We can draw parallels to today’s genetic theories and compulsory treatment.
Many people diagnosed “schizophrenic” in Germany and surrounding countries were killed, by psychiatrists, during World War II.
The same unproven genetic theories still underpin mental health services today, which in some countries include “genetic counseling.”
In the 1990s, psychiatrists discovered that most elderly “schizophrenic” patients in Israeli psychiatric hospitals were Holocaust survivors.
In 1941, the staff of the Hadamar Psychiatric Institution—psychiatrists, nurses and secretaries—attended a ceremony and were each given a bottle of beer. The occasion was the murder of the ten-thousandth mental patient.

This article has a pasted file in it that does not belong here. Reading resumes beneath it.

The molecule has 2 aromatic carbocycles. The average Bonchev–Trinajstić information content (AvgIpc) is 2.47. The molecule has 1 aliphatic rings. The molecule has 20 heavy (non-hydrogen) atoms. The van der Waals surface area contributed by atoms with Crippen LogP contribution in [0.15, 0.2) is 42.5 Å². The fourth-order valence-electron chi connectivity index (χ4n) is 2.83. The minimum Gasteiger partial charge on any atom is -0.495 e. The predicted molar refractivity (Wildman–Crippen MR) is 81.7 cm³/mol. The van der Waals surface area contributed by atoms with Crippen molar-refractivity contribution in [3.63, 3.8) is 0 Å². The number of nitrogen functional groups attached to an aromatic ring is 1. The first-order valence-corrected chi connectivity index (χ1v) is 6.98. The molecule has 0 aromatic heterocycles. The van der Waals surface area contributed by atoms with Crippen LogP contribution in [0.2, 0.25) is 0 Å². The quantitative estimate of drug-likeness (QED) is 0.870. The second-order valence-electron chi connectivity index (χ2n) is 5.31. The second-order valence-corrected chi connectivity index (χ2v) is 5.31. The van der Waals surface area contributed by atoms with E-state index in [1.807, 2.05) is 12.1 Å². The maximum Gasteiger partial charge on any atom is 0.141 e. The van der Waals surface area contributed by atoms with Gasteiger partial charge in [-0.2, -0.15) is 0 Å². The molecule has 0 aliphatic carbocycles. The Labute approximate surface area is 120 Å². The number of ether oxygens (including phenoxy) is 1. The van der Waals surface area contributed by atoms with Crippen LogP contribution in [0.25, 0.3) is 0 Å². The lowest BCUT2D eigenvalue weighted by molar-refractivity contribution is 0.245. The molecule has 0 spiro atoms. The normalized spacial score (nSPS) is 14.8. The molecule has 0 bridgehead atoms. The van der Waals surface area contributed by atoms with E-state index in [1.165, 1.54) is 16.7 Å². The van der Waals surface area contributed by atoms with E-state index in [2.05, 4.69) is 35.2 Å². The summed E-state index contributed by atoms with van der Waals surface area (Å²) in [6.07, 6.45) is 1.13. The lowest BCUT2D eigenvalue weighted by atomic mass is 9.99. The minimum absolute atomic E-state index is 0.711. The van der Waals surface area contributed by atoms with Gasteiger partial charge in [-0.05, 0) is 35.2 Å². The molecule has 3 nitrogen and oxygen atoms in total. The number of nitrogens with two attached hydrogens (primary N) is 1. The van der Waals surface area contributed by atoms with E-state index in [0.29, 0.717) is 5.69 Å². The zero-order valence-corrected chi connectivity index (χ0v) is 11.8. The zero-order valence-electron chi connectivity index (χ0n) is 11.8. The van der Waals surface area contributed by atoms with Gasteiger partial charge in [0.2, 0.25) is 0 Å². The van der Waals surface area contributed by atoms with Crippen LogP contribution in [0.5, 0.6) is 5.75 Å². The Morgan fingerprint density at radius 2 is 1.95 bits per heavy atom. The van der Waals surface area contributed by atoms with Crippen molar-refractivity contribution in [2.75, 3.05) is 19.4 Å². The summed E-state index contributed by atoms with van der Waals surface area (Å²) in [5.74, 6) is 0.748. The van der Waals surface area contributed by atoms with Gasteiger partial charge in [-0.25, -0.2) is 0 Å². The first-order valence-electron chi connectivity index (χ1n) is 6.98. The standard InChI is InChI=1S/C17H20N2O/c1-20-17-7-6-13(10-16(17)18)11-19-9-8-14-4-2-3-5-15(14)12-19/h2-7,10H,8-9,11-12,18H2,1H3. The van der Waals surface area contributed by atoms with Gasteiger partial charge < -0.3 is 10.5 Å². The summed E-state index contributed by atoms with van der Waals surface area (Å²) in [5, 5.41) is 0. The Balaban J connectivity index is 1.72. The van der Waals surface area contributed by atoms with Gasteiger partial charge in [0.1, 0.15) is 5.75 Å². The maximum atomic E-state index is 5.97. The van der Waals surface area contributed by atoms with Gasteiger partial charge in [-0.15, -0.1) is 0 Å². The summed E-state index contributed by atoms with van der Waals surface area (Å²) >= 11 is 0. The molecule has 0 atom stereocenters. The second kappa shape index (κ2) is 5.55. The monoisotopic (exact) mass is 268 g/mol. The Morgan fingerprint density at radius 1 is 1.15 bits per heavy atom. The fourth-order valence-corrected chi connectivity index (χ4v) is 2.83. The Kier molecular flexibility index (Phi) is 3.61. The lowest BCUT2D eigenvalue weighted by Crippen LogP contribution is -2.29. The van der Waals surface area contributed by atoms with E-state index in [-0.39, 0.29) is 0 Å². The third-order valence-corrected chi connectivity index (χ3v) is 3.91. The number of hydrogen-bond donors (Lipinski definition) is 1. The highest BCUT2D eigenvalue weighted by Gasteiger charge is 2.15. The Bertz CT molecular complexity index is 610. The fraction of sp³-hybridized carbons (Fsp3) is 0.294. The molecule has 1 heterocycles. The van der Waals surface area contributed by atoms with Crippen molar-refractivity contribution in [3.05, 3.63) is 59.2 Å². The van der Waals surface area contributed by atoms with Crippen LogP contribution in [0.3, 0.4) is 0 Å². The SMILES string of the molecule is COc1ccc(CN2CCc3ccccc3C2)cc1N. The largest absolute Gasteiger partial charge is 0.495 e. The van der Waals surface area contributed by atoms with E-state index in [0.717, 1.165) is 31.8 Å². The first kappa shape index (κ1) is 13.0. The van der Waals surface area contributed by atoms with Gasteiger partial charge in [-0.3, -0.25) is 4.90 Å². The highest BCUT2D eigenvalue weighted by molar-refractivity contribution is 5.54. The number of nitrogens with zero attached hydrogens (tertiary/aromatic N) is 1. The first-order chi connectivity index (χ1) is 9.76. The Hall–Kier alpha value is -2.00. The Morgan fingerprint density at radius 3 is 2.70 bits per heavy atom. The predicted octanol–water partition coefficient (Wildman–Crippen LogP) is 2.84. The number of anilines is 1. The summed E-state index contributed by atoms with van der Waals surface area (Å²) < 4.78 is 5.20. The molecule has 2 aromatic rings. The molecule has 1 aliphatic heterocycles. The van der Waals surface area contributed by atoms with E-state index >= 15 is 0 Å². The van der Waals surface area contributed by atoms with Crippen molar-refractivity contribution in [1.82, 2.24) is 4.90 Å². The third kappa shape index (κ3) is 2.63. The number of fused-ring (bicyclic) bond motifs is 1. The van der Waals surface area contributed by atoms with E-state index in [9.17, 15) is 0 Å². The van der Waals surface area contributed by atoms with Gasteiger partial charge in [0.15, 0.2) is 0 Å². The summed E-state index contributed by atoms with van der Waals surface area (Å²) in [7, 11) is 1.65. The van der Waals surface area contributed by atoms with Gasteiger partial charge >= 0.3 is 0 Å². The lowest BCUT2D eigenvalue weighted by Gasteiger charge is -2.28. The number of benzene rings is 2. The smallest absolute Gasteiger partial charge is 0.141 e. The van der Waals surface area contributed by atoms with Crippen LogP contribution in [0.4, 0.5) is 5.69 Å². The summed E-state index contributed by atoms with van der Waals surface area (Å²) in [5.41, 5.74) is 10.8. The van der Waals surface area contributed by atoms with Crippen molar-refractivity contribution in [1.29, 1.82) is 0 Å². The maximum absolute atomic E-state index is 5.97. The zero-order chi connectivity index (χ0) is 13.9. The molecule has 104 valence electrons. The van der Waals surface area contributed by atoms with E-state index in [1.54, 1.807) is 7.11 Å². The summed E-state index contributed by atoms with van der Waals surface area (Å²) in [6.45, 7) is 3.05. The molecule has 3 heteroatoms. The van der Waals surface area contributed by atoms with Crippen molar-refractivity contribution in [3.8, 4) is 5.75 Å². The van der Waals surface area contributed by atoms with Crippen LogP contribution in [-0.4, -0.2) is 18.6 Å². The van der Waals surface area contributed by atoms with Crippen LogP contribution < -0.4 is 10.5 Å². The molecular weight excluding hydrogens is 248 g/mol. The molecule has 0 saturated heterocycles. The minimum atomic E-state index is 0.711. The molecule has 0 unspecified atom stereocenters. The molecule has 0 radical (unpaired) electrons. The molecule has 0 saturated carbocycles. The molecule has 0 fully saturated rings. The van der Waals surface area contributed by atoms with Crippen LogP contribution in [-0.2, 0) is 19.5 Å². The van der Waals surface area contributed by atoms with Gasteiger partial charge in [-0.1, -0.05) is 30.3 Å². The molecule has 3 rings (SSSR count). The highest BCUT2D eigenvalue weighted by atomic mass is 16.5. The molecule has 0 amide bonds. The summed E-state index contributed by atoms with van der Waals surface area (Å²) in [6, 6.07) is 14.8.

These are the opening words of a paper by Jeffrey Masson and myself, just published in the scientific journal Ethical Human Psychology and Psychiatry, entitled “Biological psychiatry and the mass murder of ‘schizophrenics’: from denial to inspirational alternative.”1
This month has already seen the publication of a historic literature review by an international team of psychiatrists concluding that the “chemical imbalance” explanation of depression is an unsubstantiated myth. The other central pillar of biological psychiatry’s “medical model” of human distress is the notion that depression, schizophrenia, and other “mental illnesses” have a strong genetic component. This, too, is controversial.
Our paper documenting psychiatry’s role, all those years ago, in the killing of patients is intended not only to remind people, including today’s psychiatrists, of the rarely discussed facts but also to learn from them by drawing parallels to today’s genetic theories and compulsory treatments.